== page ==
Earth Planets Space, Vol. 52 (No. 10), pp. 703-708, 2000LETTER
Ioannis M. Ifadis
Aristotle University of Thessaloniki, School of Civil Engineering, Division of Geotechnical Engineering, Section of Geodesy
(Received December 25, 1999; Revised July 17, 2000; Accepted July 31, 2000)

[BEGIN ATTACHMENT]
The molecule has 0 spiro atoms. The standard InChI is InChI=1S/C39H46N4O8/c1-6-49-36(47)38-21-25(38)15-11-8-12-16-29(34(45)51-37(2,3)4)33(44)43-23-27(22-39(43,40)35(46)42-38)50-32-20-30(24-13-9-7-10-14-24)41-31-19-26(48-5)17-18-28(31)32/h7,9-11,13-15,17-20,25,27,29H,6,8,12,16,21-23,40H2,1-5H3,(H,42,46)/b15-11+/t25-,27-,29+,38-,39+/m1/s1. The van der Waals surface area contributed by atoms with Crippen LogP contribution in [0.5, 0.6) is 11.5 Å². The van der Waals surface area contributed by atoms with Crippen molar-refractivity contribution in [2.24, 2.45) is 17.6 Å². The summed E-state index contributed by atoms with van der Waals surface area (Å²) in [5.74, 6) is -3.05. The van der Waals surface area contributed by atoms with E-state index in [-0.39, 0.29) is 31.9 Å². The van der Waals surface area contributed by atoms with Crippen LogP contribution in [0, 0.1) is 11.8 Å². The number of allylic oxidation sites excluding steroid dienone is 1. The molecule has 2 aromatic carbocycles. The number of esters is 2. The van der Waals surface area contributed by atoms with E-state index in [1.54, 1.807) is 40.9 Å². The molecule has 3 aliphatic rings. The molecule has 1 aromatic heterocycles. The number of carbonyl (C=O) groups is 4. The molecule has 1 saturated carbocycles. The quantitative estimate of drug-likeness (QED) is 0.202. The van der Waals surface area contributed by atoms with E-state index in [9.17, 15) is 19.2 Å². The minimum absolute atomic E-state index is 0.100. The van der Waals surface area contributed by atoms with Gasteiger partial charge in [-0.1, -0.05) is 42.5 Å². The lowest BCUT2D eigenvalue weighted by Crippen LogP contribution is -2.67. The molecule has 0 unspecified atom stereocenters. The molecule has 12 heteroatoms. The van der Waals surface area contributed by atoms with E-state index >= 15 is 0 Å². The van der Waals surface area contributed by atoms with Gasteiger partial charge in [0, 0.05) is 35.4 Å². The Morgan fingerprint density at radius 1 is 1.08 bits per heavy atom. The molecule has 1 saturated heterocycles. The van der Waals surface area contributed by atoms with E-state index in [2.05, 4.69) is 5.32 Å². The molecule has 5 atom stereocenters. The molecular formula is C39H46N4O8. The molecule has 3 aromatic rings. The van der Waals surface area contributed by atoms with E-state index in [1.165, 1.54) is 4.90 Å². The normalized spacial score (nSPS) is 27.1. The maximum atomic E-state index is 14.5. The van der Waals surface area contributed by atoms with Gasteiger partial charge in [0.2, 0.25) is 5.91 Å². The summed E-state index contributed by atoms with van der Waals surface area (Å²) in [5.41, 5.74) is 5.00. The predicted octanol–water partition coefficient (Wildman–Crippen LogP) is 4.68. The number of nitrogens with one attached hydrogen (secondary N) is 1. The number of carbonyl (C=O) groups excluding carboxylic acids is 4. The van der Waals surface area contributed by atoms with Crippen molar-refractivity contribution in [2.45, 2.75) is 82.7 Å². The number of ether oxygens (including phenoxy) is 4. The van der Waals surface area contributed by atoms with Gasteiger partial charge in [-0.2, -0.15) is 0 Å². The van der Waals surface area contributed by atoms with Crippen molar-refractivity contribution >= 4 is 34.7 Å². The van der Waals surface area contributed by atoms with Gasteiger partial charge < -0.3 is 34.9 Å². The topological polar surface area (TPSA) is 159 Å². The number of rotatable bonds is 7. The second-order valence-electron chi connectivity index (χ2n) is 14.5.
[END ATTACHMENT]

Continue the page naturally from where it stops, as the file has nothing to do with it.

Abstract: In space to earth geodetic techniques the atmosphere affects the radio wave propagation. In order to estimate the total non-zenith path delay several mapping functions have been proposed to scale the zenith delay to other elevations. For all of them the basic idea is that the ultimate direction of the ray path is exactly that of the vacuum elevation of the radio source, and this is used to estimate the delay. This is true when we consider VLBI observations from a distant radio source but not the case for satellites or other near-earth radio sources. In this case the radio source distance is no longer infinite, and we have to think of a slightly different radio ray direction. This may insert a reasonable error in delay estimation. Thus, for satellite observations, the source elevation angle must be corrected for the ray bending effect before we use it with a mapping function to scale the delay. This means that either we have to estimate this correction of the angle or we have to develop a model that includes the correction. In this report we evaluate the magnitude of the correction and discuss the way we can approach and map it. Another purpose of this report was to study different mapping functions used to predict the hydrostatic delay at low elevation angles. Also a study of models with constant terms shows that such a model optimized for a site or region can give satisfactory results.